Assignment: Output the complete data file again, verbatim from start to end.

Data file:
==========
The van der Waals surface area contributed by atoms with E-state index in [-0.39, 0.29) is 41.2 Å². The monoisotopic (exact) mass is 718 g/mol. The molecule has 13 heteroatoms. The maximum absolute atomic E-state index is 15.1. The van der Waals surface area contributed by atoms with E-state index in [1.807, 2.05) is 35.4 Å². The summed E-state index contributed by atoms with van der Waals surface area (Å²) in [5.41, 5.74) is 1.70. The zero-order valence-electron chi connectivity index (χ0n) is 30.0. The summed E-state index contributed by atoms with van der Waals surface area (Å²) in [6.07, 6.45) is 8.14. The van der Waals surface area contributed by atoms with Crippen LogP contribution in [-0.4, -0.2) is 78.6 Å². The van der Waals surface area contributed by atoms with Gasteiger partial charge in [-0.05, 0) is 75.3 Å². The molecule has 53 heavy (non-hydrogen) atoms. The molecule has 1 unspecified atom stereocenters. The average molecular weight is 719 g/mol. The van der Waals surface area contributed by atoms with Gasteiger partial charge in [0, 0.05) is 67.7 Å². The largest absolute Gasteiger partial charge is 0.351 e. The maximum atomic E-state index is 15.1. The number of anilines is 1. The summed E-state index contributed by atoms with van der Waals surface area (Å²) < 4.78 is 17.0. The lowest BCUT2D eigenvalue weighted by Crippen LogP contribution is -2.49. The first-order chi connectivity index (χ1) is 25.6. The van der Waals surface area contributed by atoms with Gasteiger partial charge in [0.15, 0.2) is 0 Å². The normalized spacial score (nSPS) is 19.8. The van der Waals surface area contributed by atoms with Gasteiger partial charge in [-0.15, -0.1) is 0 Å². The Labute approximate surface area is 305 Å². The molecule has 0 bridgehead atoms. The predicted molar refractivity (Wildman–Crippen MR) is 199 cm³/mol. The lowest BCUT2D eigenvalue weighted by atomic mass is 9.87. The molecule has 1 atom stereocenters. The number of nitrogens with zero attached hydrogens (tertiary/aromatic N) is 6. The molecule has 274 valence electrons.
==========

The van der Waals surface area contributed by atoms with E-state index in [-0.39, 0.29) is 41.2 Å². The monoisotopic (exact) mass is 718 g/mol. The molecule has 13 heteroatoms. The maximum absolute atomic E-state index is 15.1. The van der Waals surface area contributed by atoms with E-state index in [1.807, 2.05) is 35.4 Å². The summed E-state index contributed by atoms with van der Waals surface area (Å²) in [5.41, 5.74) is 1.70. The zero-order valence-electron chi connectivity index (χ0n) is 30.0. The summed E-state index contributed by atoms with van der Waals surface area (Å²) in [6.07, 6.45) is 8.14. The van der Waals surface area contributed by atoms with Crippen LogP contribution in [-0.4, -0.2) is 78.6 Å². The van der Waals surface area contributed by atoms with Gasteiger partial charge in [-0.05, 0) is 75.3 Å². The molecule has 53 heavy (non-hydrogen) atoms. The molecule has 1 unspecified atom stereocenters. The average molecular weight is 719 g/mol. The van der Waals surface area contributed by atoms with Gasteiger partial charge in [0, 0.05) is 67.7 Å². The largest absolute Gasteiger partial charge is 0.351 e. The maximum atomic E-state index is 15.1. The number of anilines is 1. The summed E-state index contributed by atoms with van der Waals surface area (Å²) < 4.78 is 17.0. The lowest BCUT2D eigenvalue weighted by Crippen LogP contribution is -2.49. The first-order chi connectivity index (χ1) is 25.6. The van der Waals surface area contributed by atoms with Gasteiger partial charge in [0.15, 0.2) is 0 Å². The normalized spacial score (nSPS) is 19.8. The van der Waals surface area contributed by atoms with Gasteiger partial charge in [-0.15, -0.1) is 0 Å². The Labute approximate surface area is 305 Å². The molecule has 0 bridgehead atoms. The predicted molar refractivity (Wildman–Crippen MR) is 199 cm³/mol. The lowest BCUT2D eigenvalue weighted by atomic mass is 9.87. The molecule has 1 atom stereocenters. The number of nitrogens with zero attached hydrogens (tertiary/aromatic N) is 6. The molecule has 274 valence electrons.